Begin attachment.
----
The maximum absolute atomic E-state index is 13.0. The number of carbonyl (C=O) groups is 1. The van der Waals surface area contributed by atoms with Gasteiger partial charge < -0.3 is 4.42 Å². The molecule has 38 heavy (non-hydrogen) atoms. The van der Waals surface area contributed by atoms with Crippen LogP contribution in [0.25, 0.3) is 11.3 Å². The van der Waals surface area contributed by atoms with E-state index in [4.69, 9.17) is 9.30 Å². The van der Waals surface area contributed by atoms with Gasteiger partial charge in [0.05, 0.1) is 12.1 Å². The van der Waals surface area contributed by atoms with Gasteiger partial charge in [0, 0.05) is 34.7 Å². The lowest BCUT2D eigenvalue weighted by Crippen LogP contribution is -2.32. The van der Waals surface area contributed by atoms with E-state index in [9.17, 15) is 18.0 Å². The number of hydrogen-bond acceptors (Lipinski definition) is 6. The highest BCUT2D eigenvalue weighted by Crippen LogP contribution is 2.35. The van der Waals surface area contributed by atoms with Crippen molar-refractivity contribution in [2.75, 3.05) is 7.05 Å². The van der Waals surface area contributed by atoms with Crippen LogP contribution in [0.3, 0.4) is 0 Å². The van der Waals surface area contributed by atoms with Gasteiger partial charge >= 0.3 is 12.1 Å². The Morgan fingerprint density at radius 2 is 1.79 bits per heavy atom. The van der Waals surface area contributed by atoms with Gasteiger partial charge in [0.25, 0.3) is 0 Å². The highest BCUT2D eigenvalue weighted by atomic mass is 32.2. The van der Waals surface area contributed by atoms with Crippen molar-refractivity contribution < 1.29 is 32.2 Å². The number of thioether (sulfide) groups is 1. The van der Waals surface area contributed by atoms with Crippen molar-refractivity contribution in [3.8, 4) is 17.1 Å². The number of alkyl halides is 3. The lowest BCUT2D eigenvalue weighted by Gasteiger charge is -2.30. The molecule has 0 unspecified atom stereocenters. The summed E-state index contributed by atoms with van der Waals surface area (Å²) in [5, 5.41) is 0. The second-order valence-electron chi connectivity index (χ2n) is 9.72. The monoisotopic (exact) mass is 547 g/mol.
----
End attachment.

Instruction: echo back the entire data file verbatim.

The maximum absolute atomic E-state index is 13.0. The number of carbonyl (C=O) groups is 1. The van der Waals surface area contributed by atoms with Gasteiger partial charge < -0.3 is 4.42 Å². The molecule has 38 heavy (non-hydrogen) atoms. The van der Waals surface area contributed by atoms with Crippen LogP contribution in [0.25, 0.3) is 11.3 Å². The van der Waals surface area contributed by atoms with E-state index in [4.69, 9.17) is 9.30 Å². The van der Waals surface area contributed by atoms with Gasteiger partial charge in [0.05, 0.1) is 12.1 Å². The van der Waals surface area contributed by atoms with Gasteiger partial charge in [0, 0.05) is 34.7 Å². The lowest BCUT2D eigenvalue weighted by Crippen LogP contribution is -2.32. The van der Waals surface area contributed by atoms with E-state index in [9.17, 15) is 18.0 Å². The number of hydrogen-bond acceptors (Lipinski definition) is 6. The highest BCUT2D eigenvalue weighted by Crippen LogP contribution is 2.35. The van der Waals surface area contributed by atoms with Crippen molar-refractivity contribution in [2.75, 3.05) is 7.05 Å². The van der Waals surface area contributed by atoms with Crippen LogP contribution in [0.3, 0.4) is 0 Å². The van der Waals surface area contributed by atoms with Gasteiger partial charge >= 0.3 is 12.1 Å². The Morgan fingerprint density at radius 2 is 1.79 bits per heavy atom. The van der Waals surface area contributed by atoms with Gasteiger partial charge in [0.25, 0.3) is 0 Å². The highest BCUT2D eigenvalue weighted by atomic mass is 32.2. The van der Waals surface area contributed by atoms with Crippen molar-refractivity contribution < 1.29 is 32.2 Å². The number of thioether (sulfide) groups is 1. The van der Waals surface area contributed by atoms with Crippen molar-refractivity contribution in [3.8, 4) is 17.1 Å². The number of alkyl halides is 3. The lowest BCUT2D eigenvalue weighted by Gasteiger charge is -2.30. The molecule has 0 unspecified atom stereocenters. The summed E-state index contributed by atoms with van der Waals surface area (Å²) in [5, 5.41) is 0. The second-order valence-electron chi connectivity index (χ2n) is 9.72. The monoisotopic (exact) mass is 547 g/mol.